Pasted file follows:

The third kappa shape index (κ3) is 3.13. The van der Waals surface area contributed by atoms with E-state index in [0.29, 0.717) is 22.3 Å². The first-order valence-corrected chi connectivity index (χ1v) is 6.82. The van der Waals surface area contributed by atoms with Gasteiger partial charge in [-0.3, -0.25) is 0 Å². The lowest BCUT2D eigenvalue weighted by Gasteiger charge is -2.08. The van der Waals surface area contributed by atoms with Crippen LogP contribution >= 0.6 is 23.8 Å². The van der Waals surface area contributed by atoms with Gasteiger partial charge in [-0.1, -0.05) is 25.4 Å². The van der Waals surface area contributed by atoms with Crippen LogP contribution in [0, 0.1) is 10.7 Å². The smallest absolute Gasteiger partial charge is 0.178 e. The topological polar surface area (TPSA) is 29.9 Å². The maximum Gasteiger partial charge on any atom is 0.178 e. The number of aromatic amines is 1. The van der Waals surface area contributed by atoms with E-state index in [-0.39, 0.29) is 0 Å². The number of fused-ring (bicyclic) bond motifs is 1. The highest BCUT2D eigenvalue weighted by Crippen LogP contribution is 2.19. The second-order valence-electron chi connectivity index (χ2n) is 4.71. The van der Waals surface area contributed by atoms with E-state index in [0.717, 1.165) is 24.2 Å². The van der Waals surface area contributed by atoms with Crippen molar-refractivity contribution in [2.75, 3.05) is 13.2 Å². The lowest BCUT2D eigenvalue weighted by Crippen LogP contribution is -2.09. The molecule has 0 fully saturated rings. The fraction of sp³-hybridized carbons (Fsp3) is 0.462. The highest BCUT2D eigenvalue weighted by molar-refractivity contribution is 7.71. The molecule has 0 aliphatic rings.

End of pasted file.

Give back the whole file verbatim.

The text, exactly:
The third kappa shape index (κ3) is 3.13. The van der Waals surface area contributed by atoms with E-state index in [0.29, 0.717) is 22.3 Å². The first-order valence-corrected chi connectivity index (χ1v) is 6.82. The van der Waals surface area contributed by atoms with Gasteiger partial charge in [-0.3, -0.25) is 0 Å². The lowest BCUT2D eigenvalue weighted by Gasteiger charge is -2.08. The van der Waals surface area contributed by atoms with Crippen LogP contribution >= 0.6 is 23.8 Å². The van der Waals surface area contributed by atoms with Gasteiger partial charge in [-0.1, -0.05) is 25.4 Å². The van der Waals surface area contributed by atoms with Crippen LogP contribution in [0, 0.1) is 10.7 Å². The smallest absolute Gasteiger partial charge is 0.178 e. The topological polar surface area (TPSA) is 29.9 Å². The maximum Gasteiger partial charge on any atom is 0.178 e. The number of aromatic amines is 1. The van der Waals surface area contributed by atoms with E-state index in [-0.39, 0.29) is 0 Å². The number of fused-ring (bicyclic) bond motifs is 1. The highest BCUT2D eigenvalue weighted by Crippen LogP contribution is 2.19. The second-order valence-electron chi connectivity index (χ2n) is 4.71. The van der Waals surface area contributed by atoms with E-state index in [0.717, 1.165) is 24.2 Å². The van der Waals surface area contributed by atoms with Crippen molar-refractivity contribution in [2.75, 3.05) is 13.2 Å². The lowest BCUT2D eigenvalue weighted by Crippen LogP contribution is -2.09. The molecule has 0 fully saturated rings. The fraction of sp³-hybridized carbons (Fsp3) is 0.462. The highest BCUT2D eigenvalue weighted by molar-refractivity contribution is 7.71. The molecule has 0 aliphatic rings.